Her arm reaches around his shoulder, her hand grasps his upper back, with fingers splayed. She closes her eyes for a second as she adjusts her body to his, in a gesture of intuitive enjoyment, snuggling into the embrace like someone covering herself up to the neck with a heavy, fluffy duvet on a chilly winter’s night and then the almond-shaped eyes flick open again, just peeking out over the top of his shoulder. And then the singer’s voice is soaring above syncopated bandoneons; a single violin is playing a sweet long-bowed half-time harmony and Biagi’s crazy fingers are flying frenetically over the piano keys. The delicate spun gold of The Sylph’s long circle skirt, pinned up in places so that it falls in cascades, is floating on the air, following her circular movements like a sparkly shadow, a strange scallop-winged bird pursuing her in low flight. Her hips are in rapid motion, as if she were trying to hold up a hula hoop; her back twists with him and her left shoulder occasionally twitches a little as if a few notes of the music had accidentally strayed way up there and caused her shoulder-blade to react with the smallest, subtlest little shiver of pleasure. From the waist down, she is a whir of rapid movement, adding, for every step he takes, at least two extra steps of her own, cheekily slotted in between. As the phrase ends and the piano overflows into the pause, bubbling over in a cluster of semiquavers in its higher register, she takes a number of little teeny tiny side steps, moving to his left and his right, but keeping her upper body with him. She looks, for a moment, a little like a puppet, secure above and dangling, tripping, dancing below, a puppet obeying the movements of an unseen puppet master — the finger movements of a dead musician bringing her to life. Or like the musician’s assistant, balancing a precarious stack of twirling plates on top of a pole. Or like a rain dancer, as though it were her little steps that were producing this downpour, this fast patter of raindrops. Perhaps it is my imagination, but he seems even more energetic, more eager, more emphatic in his movements than ever, her partner, letting the momentum of the waltz carry him, letting the energy fill him like a triple shot espresso, like an ice-cold glass of freshly-opened champagne, a kind of reverse fizziness which enters at the ear and builds in intensity as it travels down the body, from the relative calm of the upper bodies to the roaring forties and furious fifties at ankle and foot level. And it is not my imagination that his lips are stretched in a smile of surprised delight.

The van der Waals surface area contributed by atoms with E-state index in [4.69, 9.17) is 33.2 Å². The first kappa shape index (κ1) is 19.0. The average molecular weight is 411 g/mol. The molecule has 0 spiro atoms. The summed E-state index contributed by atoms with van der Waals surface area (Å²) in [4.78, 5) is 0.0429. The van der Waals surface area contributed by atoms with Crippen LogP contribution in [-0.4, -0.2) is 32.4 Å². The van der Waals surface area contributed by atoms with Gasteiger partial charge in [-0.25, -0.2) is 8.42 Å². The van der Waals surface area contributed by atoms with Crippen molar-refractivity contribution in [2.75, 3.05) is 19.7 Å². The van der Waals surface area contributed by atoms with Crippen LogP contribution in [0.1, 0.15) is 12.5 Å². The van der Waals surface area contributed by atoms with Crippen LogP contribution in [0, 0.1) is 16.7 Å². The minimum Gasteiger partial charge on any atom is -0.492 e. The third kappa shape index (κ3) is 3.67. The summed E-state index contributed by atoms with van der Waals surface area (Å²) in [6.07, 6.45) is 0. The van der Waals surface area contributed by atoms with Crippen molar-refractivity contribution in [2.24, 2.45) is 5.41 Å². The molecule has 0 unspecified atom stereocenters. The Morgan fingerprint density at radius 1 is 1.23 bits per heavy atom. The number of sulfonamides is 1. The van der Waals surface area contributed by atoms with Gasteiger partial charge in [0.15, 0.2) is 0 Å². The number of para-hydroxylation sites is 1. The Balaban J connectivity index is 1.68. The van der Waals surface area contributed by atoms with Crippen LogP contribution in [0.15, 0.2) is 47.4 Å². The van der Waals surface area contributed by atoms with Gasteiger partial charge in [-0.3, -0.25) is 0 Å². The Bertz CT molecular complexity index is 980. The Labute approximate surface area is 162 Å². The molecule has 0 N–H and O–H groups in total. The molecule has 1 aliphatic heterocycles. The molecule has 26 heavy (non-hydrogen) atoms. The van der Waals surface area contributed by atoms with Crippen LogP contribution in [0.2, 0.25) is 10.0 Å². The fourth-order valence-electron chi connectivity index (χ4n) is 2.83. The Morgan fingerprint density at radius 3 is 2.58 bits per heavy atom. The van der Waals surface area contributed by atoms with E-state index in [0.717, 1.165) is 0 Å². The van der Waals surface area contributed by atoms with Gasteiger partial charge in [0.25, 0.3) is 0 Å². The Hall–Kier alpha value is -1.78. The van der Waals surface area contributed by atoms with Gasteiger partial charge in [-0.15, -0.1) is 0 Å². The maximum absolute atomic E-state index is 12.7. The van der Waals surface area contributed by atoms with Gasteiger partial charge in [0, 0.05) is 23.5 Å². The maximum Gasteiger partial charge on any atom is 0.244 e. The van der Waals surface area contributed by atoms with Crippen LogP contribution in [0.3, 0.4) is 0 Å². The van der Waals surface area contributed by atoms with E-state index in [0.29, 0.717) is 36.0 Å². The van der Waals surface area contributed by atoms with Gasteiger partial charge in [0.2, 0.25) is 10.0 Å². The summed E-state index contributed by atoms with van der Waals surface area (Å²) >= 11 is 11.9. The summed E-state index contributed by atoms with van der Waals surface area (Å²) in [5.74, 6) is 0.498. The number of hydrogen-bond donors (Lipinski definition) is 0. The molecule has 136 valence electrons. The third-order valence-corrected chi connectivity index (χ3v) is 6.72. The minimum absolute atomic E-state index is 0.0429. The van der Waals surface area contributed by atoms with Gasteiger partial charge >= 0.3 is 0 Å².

As he brings her back to her seat, she looks as though she has been on a long, eventful country walk. Her tube top is twisted up, revealing a generous slice of glistening skin; her hair looks as though it has been mussed up by an affectionate Italian uncle; her movements as she sits back down are still a little jumpy, twitchy, murine, as though the music’s effects were still departing from her system. And there is something oddly asymmetrical about her. Her partner is returning to us again, to my surprise, having crossed halfway to his seat and then, bending down, retrieved a small item from the floor. He hands it to her with an enquiring smile: it is a single long feather attachment for an earring, plumage shed in her friendly rain dance on the wooden plains of El Beso, a casualty of Biagi’s urgent tempo. I raise my glass to her. I think she is going to like it here.